No one knows for sure why the word ‘deviled’ was originally used, however, there is speculation that it was due to the Devil also being hot.
Deviled eggs are hard-boiled eggs that have been peeled, cut in half, and filled with a paste made from egg yolks and mixed with other ingredients such as mustard and mayonnaise.
The first known documented mention of ‘devil’ as a culinary term appeared in England in 1786. It was used to reference dishes prepared using spicy ingredients and/or dishes that were highly seasoned and then broiled or fried. By 1800, ‘deviling’ became a verb used to describe the process of making food spicy. In some parts of the world, the ‘deviled’ egg is referred to as a “salad egg,” “mimosa egg,” or “dressed egg,”—especially when served at church activities to avoid any association with Satan.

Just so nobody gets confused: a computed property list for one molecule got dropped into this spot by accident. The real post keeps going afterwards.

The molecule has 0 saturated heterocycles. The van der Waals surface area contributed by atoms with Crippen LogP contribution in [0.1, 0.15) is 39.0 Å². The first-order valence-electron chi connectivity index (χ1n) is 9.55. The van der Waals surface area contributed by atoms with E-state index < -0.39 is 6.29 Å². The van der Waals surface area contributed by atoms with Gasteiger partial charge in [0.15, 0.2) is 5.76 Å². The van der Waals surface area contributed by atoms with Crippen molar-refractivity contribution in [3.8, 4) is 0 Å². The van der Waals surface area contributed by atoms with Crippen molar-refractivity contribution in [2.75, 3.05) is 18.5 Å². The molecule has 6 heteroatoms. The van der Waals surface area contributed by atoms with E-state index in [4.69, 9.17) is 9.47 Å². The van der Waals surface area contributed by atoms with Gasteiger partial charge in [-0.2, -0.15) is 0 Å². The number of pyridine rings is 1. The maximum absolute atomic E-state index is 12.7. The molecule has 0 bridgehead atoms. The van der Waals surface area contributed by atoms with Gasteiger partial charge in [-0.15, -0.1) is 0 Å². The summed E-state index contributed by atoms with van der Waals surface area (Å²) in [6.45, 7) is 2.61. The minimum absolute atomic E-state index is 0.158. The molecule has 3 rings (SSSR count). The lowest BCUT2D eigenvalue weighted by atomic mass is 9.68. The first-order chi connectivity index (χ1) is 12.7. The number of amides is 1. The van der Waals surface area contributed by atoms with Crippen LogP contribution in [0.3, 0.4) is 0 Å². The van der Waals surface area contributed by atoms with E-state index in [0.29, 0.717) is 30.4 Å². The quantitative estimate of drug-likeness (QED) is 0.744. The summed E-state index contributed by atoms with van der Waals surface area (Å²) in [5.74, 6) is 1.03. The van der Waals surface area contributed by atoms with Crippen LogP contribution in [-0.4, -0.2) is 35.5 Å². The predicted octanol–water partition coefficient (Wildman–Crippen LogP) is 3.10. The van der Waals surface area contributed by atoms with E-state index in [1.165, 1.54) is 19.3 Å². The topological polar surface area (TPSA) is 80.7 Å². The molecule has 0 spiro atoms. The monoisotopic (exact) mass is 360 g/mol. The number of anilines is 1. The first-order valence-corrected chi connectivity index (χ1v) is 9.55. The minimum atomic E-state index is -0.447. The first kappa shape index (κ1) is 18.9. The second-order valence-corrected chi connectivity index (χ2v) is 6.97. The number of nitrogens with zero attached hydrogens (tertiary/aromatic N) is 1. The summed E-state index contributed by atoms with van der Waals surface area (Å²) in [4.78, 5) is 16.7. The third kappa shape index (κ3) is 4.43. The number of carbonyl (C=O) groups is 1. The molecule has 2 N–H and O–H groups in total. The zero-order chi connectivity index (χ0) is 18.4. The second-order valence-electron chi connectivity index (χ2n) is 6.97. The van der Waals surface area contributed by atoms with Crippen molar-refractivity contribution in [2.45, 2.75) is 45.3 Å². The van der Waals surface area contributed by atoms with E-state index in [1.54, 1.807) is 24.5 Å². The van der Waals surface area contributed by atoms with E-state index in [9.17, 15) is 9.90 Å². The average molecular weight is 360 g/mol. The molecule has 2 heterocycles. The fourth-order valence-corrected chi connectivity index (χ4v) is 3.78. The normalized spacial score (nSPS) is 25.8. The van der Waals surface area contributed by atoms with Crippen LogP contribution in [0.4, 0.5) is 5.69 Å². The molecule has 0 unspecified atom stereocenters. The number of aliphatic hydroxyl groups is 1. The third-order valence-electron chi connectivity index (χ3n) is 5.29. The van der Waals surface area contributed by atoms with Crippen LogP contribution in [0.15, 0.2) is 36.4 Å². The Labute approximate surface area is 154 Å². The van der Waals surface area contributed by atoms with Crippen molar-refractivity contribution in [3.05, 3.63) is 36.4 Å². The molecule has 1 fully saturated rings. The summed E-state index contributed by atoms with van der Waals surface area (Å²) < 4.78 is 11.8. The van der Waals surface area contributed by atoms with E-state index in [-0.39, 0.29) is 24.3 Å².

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- In many countries outside of the U.S, eggs are not refrigerated.
- You can “peel” hard-boiled eggs by blowing the egg out of its shell.
- A hen turns her eggs around 50 times each day to keep the yolk from sticking to the sides of the egg.